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    james reed

    A child of the late ’70s, loving music of an earlier time

    The vocals of the Beach Boys and other early ’60s groups still captivated young ears, decades later.
    getty images
    The vocals of the Beach Boys and other early ’60s groups still captivated young ears, decades later.

    I wasn’t alive in 1964, but it didn’t matter.

    As a child of the late 1970s, I grew up with that year ringing in my ears. My earliest musical memories came courtesy of my parents, mostly my mother. The radio was on in the car from the minute she turned the key in the ignition. Instead of Cyndi Lauper, Prince, Madonna, and other ’80s artists on the dial during my adolescence, the oldies station was always on.

    Since I hadn’t hit puberty yet, I was my mother’s perfect duet partner, the Phil to her Don Everly. Our harmonies were tight:

    “She loves you, yeah yeah yeah.”

    “ ’Cause breaking up is hard to do.”

    “Here he coooooomes, that’s Cathy’s clown.”

    “Goin’ to the chapel, and we’re gonna get married.”

    “Round, round, get around, I get around.”


    The songs were among the staples on oldies radio back then, hits from the early ’60s that captivated my young ears because they were so damn sweet. They were aural bubblegum for kids of any generation.

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    The Beatles – and the Supremes, the Rolling Stones, the Kinks – are part of pop music’s fabric. You don’t have to own a single album to know at least a handful of their songs. They’ve endured and they’re still everywhere: from “You Can’t Hurry Love,” which I heard the other night at the grocery store, to that iconic, fuzzed-out guitar riff of “You Really Got Me” blaring from a car speaker this morning.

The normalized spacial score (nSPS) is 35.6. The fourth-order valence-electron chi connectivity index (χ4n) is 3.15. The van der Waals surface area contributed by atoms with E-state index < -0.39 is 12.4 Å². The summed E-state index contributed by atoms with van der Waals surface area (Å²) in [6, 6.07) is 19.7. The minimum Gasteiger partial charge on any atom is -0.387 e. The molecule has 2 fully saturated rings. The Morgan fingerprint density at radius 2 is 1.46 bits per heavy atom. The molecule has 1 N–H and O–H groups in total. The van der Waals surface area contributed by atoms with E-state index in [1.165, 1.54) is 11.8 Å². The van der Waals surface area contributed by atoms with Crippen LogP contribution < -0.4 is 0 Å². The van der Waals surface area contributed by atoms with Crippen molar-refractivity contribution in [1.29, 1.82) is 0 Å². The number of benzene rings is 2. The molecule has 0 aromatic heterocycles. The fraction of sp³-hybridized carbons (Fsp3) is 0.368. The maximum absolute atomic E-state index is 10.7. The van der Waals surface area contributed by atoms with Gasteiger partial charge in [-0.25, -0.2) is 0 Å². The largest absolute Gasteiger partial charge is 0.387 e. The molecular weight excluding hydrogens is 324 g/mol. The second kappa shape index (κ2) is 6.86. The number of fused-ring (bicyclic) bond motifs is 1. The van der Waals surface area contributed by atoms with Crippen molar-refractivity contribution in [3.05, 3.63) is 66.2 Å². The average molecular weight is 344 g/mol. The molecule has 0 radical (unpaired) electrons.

Those honeyed harmonies that came out of that era would lead me to my favorite bands when I was growing up. My obsession with the Beach Boys and the Mamas and the Papas was unrivaled. To this day, I don’t think I’ve ever loved a band as much as I idolized those groups, studying the way they wrote melodies and worked magic with their different voices.

    I suspect my own experience is representative of how 1964’s relevance has rippled throughout the years. Even if you don’t know the bands, you hear their influence in everyone who came in their wake. I think about how many times I’ve heard a modern pop song and thought, “Hey, those harmonies sound like the Beach Boys,” or “These chord changes are so Lennon-McCartney.”

    My mother was only 7 when the Beatles appeared on the Sullivan show but remembers how her entire family liked the Fab Four. They were wholesome.


    “Not like the Rolling Stones. They looked like a bunch of dopers,” she says. “The only bad thing the Beatles did was have bad haircuts.” (It should be noted here that in her fifth-grade school photo, my mother had one of those “bad haircuts” that made her look uncannily like McCartney.)

    At 35, I’ve cultivated my tastes in music beyond pop, with an ear for everything from country and punk to folk and world music. And my voice isn’t nearly as high as it was on those early car rides with my mother. One thing hasn’t changed, though: Every time we’re together near a radio, we don’t even have to look at each other to know who’s singing which part.

    “She loves you, yeah yeah yeah.”

    James Reed can be reached at Follow him on Twitter @GlobeJamesReed.